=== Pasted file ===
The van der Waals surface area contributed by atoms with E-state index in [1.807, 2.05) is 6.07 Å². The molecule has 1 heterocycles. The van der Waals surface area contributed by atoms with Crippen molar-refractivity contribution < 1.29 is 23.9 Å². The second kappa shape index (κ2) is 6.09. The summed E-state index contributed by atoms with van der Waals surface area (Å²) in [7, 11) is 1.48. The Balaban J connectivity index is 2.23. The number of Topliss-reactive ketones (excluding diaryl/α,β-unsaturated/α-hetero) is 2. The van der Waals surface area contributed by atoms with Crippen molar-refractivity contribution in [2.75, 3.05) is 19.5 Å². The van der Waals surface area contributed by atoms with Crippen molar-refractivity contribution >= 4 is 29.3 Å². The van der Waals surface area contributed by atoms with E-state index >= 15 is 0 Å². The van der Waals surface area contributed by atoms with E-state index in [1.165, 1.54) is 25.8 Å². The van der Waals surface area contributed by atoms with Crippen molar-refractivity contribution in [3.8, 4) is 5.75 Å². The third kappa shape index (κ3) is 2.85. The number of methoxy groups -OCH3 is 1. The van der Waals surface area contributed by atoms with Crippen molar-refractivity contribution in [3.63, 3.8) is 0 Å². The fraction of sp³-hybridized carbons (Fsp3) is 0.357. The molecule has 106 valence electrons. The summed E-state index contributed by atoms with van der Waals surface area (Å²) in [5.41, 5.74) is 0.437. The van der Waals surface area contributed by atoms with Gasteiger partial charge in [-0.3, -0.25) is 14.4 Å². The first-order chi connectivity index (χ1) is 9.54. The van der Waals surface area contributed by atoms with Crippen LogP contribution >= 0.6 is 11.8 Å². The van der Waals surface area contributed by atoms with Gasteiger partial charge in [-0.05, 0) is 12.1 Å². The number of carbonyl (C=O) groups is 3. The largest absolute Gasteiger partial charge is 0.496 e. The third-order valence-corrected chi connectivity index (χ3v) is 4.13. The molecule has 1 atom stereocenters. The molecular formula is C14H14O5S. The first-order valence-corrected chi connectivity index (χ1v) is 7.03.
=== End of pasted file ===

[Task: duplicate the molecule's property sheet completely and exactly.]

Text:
The van der Waals surface area contributed by atoms with E-state index in [1.807, 2.05) is 6.07 Å². The molecule has 1 heterocycles. The van der Waals surface area contributed by atoms with Crippen molar-refractivity contribution < 1.29 is 23.9 Å². The second kappa shape index (κ2) is 6.09. The summed E-state index contributed by atoms with van der Waals surface area (Å²) in [7, 11) is 1.48. The Balaban J connectivity index is 2.23. The number of Topliss-reactive ketones (excluding diaryl/α,β-unsaturated/α-hetero) is 2. The van der Waals surface area contributed by atoms with Crippen molar-refractivity contribution in [2.75, 3.05) is 19.5 Å². The van der Waals surface area contributed by atoms with Crippen molar-refractivity contribution >= 4 is 29.3 Å². The van der Waals surface area contributed by atoms with E-state index >= 15 is 0 Å². The van der Waals surface area contributed by atoms with E-state index in [1.165, 1.54) is 25.8 Å². The van der Waals surface area contributed by atoms with Crippen molar-refractivity contribution in [3.8, 4) is 5.75 Å². The third kappa shape index (κ3) is 2.85. The number of methoxy groups -OCH3 is 1. The van der Waals surface area contributed by atoms with Crippen molar-refractivity contribution in [3.63, 3.8) is 0 Å². The fraction of sp³-hybridized carbons (Fsp3) is 0.357. The molecule has 106 valence electrons. The summed E-state index contributed by atoms with van der Waals surface area (Å²) in [5.41, 5.74) is 0.437. The van der Waals surface area contributed by atoms with Gasteiger partial charge in [-0.3, -0.25) is 14.4 Å². The first-order chi connectivity index (χ1) is 9.54. The van der Waals surface area contributed by atoms with Crippen LogP contribution >= 0.6 is 11.8 Å². The van der Waals surface area contributed by atoms with Gasteiger partial charge in [-0.05, 0) is 12.1 Å². The number of carbonyl (C=O) groups is 3. The largest absolute Gasteiger partial charge is 0.496 e. The third-order valence-corrected chi connectivity index (χ3v) is 4.13. The molecule has 1 atom stereocenters. The molecular formula is C14H14O5S. The first-order valence-corrected chi connectivity index (χ1v) is 7.03.